.error( getResources().getDrawable( R.drawable.default_background ) )
            .resize( mMetrics.widthPixels, mMetrics.heightPixels )
            .into( mBackgroundTarget );

    Next we use an AsyncTask to create the DetailsOverviewRow and assign the selected Movie object to it, populate information and set up our actions (the buttons at the bottom of the details card) to do their jobs. In this case I only have one action, and it sends an intent to the PlayerActivity in order to play the selected item.

protected DetailsOverviewRow doInBackground( Movie... movies ) {
    mSelectedMovie = movies[0];
    DetailsOverviewRow row = null;
    try {
        row = new DetailsOverviewRow( mSelectedMovie );
        Bitmap poster = Picasso.with( getActivity() )
                .load( mSelectedMovie.getCardImageUrl() )
                .resize(Utils.dpToPx( getActivity().getResources().getInteger( R.integer.detail_thumbnail_square_size ), getActivity().getApplicationContext() ),
                        Utils.dpToPx( getActivity().getResources().getInteger( R.integer.detail_thumbnail_square_size ), getActivity().getApplicationContext() ) )
        row.setImageBitmap( getActivity(), poster );
    } catch ( IOException e ) {
        return null;
    } catch( NullPointerException e ) {
        return null;

    row.addAction( new Action( ACTION_WATCH, getResources().getString(
   ), getResources().getString( R.string.watch_subtext) ) );

    return row;

protected void onPostExecute(DetailsOverviewRow detailRow) {
    if( detailRow == null )

    ClassPresenterSelector ps = new ClassPresenterSelector();
    DetailsOverviewRowPresenter dorPresenter =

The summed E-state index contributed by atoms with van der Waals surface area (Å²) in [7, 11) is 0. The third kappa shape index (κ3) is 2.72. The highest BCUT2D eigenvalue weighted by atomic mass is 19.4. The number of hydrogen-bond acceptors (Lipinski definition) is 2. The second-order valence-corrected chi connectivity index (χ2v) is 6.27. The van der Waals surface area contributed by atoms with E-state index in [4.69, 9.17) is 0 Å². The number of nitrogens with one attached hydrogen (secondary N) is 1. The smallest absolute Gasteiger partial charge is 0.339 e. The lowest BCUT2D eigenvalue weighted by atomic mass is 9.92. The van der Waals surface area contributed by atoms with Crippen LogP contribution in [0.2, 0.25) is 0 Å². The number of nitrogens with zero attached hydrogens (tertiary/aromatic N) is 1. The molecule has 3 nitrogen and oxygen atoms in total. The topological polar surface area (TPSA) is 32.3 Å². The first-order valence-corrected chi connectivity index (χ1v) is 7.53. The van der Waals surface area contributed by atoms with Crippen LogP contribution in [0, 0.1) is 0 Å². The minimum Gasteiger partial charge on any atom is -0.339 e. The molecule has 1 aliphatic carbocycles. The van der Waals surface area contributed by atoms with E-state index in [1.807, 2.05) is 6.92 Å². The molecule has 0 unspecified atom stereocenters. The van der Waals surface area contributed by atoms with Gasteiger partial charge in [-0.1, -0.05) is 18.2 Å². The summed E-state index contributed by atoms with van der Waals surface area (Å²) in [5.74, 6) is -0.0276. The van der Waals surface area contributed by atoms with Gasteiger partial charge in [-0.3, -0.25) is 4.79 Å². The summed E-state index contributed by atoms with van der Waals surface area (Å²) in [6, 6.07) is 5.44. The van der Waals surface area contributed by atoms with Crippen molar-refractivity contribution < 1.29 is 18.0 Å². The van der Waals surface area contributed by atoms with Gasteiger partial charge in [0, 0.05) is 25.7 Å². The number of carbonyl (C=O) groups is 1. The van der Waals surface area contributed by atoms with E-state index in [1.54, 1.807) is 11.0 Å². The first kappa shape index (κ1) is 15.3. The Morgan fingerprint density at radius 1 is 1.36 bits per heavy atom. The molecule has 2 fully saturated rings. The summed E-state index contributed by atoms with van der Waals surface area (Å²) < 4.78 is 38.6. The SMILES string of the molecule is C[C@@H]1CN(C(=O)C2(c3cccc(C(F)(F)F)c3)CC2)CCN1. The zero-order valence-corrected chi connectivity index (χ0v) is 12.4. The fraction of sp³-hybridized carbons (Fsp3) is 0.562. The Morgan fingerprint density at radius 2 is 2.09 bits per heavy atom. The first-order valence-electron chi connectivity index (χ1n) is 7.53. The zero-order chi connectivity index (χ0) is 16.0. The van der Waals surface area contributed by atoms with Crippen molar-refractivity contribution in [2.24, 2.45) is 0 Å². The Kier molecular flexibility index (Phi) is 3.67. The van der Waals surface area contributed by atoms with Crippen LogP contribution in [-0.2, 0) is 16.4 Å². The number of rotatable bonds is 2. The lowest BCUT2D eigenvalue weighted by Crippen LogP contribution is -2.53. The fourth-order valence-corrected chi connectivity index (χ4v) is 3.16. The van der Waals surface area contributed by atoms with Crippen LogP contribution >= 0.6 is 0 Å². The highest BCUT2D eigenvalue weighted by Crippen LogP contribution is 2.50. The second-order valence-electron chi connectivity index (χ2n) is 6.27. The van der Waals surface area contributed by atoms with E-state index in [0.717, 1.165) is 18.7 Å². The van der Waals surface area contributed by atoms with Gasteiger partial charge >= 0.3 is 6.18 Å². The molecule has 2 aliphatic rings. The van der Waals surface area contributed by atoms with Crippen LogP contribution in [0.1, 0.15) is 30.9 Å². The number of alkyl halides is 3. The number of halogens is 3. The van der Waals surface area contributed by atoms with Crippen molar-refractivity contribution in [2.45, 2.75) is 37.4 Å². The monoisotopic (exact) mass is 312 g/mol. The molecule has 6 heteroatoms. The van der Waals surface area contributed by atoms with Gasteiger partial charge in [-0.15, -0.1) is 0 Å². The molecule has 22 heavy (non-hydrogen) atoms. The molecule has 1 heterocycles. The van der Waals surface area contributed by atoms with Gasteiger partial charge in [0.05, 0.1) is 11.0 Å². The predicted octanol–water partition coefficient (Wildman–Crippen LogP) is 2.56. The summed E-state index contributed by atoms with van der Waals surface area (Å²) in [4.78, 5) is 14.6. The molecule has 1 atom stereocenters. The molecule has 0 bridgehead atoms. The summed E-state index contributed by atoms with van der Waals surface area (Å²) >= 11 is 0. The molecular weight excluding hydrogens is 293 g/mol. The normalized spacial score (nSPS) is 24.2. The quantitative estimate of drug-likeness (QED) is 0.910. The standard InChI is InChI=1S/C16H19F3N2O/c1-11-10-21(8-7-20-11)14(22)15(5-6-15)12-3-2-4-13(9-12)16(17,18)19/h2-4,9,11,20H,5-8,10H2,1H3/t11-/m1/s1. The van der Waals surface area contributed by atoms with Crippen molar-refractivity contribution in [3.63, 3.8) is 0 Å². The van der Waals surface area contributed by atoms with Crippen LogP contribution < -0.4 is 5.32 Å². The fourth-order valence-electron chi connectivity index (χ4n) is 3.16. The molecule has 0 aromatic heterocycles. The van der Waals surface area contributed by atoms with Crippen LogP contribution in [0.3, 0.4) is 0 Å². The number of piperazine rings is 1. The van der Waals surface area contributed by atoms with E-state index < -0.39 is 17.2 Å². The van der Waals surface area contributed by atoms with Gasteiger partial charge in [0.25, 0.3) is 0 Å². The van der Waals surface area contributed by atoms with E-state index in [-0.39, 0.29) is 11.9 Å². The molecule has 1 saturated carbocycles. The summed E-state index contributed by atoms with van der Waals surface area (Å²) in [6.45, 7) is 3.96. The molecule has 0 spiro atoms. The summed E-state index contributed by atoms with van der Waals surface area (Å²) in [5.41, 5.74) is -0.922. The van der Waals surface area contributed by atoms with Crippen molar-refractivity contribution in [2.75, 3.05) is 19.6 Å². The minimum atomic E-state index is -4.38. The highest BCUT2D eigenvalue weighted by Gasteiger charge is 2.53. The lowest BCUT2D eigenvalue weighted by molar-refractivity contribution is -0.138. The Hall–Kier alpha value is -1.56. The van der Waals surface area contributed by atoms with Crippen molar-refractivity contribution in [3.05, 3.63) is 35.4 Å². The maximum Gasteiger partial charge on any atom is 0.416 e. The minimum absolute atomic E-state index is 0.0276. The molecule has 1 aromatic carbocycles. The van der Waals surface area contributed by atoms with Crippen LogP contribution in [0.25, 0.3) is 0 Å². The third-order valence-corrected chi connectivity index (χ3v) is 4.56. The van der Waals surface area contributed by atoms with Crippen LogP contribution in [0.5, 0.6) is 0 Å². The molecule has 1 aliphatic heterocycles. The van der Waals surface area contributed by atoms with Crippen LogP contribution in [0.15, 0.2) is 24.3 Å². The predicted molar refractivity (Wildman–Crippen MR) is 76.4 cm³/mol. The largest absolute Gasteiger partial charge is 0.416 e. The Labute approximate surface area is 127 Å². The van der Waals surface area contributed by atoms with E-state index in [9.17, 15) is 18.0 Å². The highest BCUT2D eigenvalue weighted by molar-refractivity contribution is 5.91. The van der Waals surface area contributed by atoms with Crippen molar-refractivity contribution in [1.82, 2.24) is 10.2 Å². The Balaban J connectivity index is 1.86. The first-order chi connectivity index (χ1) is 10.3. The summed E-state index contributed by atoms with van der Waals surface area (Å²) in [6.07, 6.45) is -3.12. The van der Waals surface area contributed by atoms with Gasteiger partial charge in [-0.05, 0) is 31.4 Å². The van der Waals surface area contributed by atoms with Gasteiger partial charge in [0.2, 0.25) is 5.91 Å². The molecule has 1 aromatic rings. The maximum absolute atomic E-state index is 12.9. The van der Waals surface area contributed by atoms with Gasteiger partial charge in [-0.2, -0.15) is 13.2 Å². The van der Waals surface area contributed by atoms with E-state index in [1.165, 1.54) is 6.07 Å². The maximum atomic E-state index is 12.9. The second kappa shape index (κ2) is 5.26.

new DetailsOverviewRowPresenter( new DetailsDescriptionPresenter() );
    // set detail background and style
    dorPresenter.setBackgroundColor( getResources().getColor( R.color.detail_background ) );
    dorPresenter.setStyleLarge( true );
    dorPresenter.setOnActionClickedListener( new OnActionClickedListener() {
        public void onActionClicked( Action action ) {
            if (action.getId() == ACTION_WATCH ) {
                Intent intent = new Intent( getActivity(), PlayerActivity.class );
                intent.putExtra( EXTRA_MOVIE, mSelectedMovie );
                intent.putExtra( EXTRA_SHOULD_AUTO_START, true );
                startActivity( intent );

    ps.addClassPresenter( DetailsOverviewRow.class, dorPresenter );
    ps.addClassPresenter( ListRow.class,
            new ListRowPresenter() );

    ArrayObjectAdapter adapter = new ArrayObjectAdapter( ps );
    adapter.add( detailRow );
    loadRelatedMedia( adapter );
    setAdapter( adapter );

    Notice the loadRelatedMedia method in onPostExecute. This method is used to (you guessed it) load related media onto the details screen. The only thing I'm doing in this method is extracting all of the movies of the same category as the selected movie from the Movies List and displaying them using the CardPresenter presenter from MainFragment, though more appropriate related movies can be gathered or media apps that have that logic in place.

private void loadRelatedMedia( ArrayObjectAdapter adapter ) {

    String json = Utils.loadJSONFromResource( getActivity(), R.raw.movies );
    Gson gson = new Gson();
    Type collection = new TypeToken<ArrayList<Movie>>(){}.getType();